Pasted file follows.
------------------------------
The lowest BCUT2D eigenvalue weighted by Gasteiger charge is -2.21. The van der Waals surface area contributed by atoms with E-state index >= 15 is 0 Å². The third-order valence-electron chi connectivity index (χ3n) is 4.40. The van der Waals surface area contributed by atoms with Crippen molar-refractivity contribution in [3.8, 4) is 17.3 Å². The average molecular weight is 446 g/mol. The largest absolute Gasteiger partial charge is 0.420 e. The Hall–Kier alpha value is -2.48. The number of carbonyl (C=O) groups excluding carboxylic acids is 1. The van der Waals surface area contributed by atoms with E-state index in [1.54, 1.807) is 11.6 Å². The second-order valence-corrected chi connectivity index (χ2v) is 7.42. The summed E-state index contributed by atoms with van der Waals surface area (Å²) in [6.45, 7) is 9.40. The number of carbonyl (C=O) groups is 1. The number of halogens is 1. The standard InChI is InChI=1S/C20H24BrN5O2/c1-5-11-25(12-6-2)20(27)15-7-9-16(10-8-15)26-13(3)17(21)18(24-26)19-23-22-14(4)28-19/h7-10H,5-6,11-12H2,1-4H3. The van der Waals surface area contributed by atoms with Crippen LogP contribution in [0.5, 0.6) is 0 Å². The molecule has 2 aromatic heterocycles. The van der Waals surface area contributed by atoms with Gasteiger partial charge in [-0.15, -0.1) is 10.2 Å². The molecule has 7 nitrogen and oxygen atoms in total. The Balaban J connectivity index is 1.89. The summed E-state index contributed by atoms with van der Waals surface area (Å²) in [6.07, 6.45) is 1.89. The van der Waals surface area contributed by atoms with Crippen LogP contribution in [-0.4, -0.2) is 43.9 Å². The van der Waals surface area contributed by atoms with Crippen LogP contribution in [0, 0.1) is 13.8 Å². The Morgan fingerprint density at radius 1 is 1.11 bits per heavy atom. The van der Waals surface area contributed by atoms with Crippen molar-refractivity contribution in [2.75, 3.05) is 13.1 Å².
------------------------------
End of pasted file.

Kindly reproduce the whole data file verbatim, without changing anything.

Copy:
The lowest BCUT2D eigenvalue weighted by Gasteiger charge is -2.21. The van der Waals surface area contributed by atoms with E-state index >= 15 is 0 Å². The third-order valence-electron chi connectivity index (χ3n) is 4.40. The van der Waals surface area contributed by atoms with Crippen molar-refractivity contribution in [3.8, 4) is 17.3 Å². The average molecular weight is 446 g/mol. The largest absolute Gasteiger partial charge is 0.420 e. The Hall–Kier alpha value is -2.48. The number of carbonyl (C=O) groups excluding carboxylic acids is 1. The van der Waals surface area contributed by atoms with E-state index in [1.54, 1.807) is 11.6 Å². The second-order valence-corrected chi connectivity index (χ2v) is 7.42. The summed E-state index contributed by atoms with van der Waals surface area (Å²) in [6.45, 7) is 9.40. The number of carbonyl (C=O) groups is 1. The number of halogens is 1. The standard InChI is InChI=1S/C20H24BrN5O2/c1-5-11-25(12-6-2)20(27)15-7-9-16(10-8-15)26-13(3)17(21)18(24-26)19-23-22-14(4)28-19/h7-10H,5-6,11-12H2,1-4H3. The van der Waals surface area contributed by atoms with Crippen LogP contribution in [0.5, 0.6) is 0 Å². The molecule has 2 aromatic heterocycles. The van der Waals surface area contributed by atoms with Gasteiger partial charge in [-0.15, -0.1) is 10.2 Å². The molecule has 7 nitrogen and oxygen atoms in total. The Balaban J connectivity index is 1.89. The summed E-state index contributed by atoms with van der Waals surface area (Å²) in [6.07, 6.45) is 1.89. The van der Waals surface area contributed by atoms with Crippen LogP contribution in [-0.4, -0.2) is 43.9 Å². The van der Waals surface area contributed by atoms with Crippen LogP contribution in [0, 0.1) is 13.8 Å². The Morgan fingerprint density at radius 1 is 1.11 bits per heavy atom. The van der Waals surface area contributed by atoms with Crippen molar-refractivity contribution in [2.75, 3.05) is 13.1 Å².